Tuesday, February 1, 2011

Michel Polnareff - Polnareff's (1971)

I’m paraphrasing most of this from wikipedia because his story is so significant and fascinating, so fuck it. This is also essentially a re-write of my write up on Fame a la Mode, but again, fuck it.

“Black glasses, fancy trousers, and ambiguous provocations” are just a few components of Michel Polnareff’s flamboyant image, not to mention his muscular physique and adoration for tank tops (hey, we have something in common!) However, it was Polnareff’s elegance and sincerity, along with his endearing quasi-narcissism (a rare, almost contradictory quality) that made him unmatched by any of his peers as a pop star in his era. With these aforementioned qualities, combined with his impassioned voice and his competent musicianship and song-crafting abilities, he was destined for stardom. Although, as they say, the fall from the top is a long way down.

At the peak of his career, adored by the French public, censored and often banned by French officials, a disastrous occurrence of fate happened when his manager at the time, Bernard Seneau, ran off with all of his money, leaving him broke and adding to his deep depression from his close friend’s recent suicide. Soon thereafter, his mother also passed away and with him unable to pay his debts, he was exiled and forced to flee to the US to live anonymously.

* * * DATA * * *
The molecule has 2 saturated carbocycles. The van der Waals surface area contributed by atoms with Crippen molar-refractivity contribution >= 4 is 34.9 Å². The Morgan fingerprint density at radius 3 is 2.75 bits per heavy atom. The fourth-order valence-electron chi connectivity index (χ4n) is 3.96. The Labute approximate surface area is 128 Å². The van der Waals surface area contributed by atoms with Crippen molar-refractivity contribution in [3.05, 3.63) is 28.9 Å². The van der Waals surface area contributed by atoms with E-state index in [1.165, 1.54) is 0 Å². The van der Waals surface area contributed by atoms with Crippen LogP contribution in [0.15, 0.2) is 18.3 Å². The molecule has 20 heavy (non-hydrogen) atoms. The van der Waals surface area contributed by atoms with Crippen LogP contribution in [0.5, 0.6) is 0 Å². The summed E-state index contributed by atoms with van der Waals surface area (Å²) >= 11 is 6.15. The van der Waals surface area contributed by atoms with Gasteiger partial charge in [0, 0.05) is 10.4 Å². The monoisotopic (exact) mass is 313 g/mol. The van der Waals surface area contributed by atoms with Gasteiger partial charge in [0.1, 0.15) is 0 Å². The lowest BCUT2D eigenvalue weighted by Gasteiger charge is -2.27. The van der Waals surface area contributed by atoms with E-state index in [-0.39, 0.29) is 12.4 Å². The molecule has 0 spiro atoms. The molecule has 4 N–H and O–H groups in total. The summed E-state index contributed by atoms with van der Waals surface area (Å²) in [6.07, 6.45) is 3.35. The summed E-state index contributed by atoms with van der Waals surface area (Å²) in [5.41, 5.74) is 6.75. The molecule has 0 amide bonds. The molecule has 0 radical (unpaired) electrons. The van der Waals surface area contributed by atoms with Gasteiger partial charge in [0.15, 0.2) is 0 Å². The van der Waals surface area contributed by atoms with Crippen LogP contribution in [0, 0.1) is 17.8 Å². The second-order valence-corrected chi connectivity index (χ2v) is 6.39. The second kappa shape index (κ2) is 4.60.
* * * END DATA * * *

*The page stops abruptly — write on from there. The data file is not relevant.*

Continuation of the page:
Dark times ensued for Mr. Polnareff. However, he continued to record, and even had semi-hit in the States, “Jesus for Tonight,” which landed him on the billboard charts. He also did some soundtrack work during his time in the US for the exploitation rape drama Lipstick (1976). Although his success was not nearly as fruitful as it was in France, he continued writing and touring and ended up in Belgium, where thousands of French fans came to see him perform and pay respects to the once legendary star. In 1981, he had a comeback album called Bulles, which made him even more popular in France.

Fortunately, the tragedy here has a happy ending. Later in his career, in 1989, he returned to France and recorded several hit albums, almost picking up where he left off in the early to mid 70s. His popularity was benefited even moreso by his tribulations and his new creative spark, with the album Kama Sutra gaining critical acclaim in his home country. After playing a number of well-received concerts in both France and the US, he sort of dropped off the map in 1996. He had a brief third revival in the 2000s, playing a few shows which garnered great support from his longtime fans, but he has yet to release any new material and has been presumably living a peaceful, quiet life away from the spotlight, profiting from the royalties of his past record sales. Lawrence of Felt was often quoted as being a huge Polnareff fan, and he inspired many other musicians as well. His legacy lives on today, especially in France.

Rating: 9.5/10

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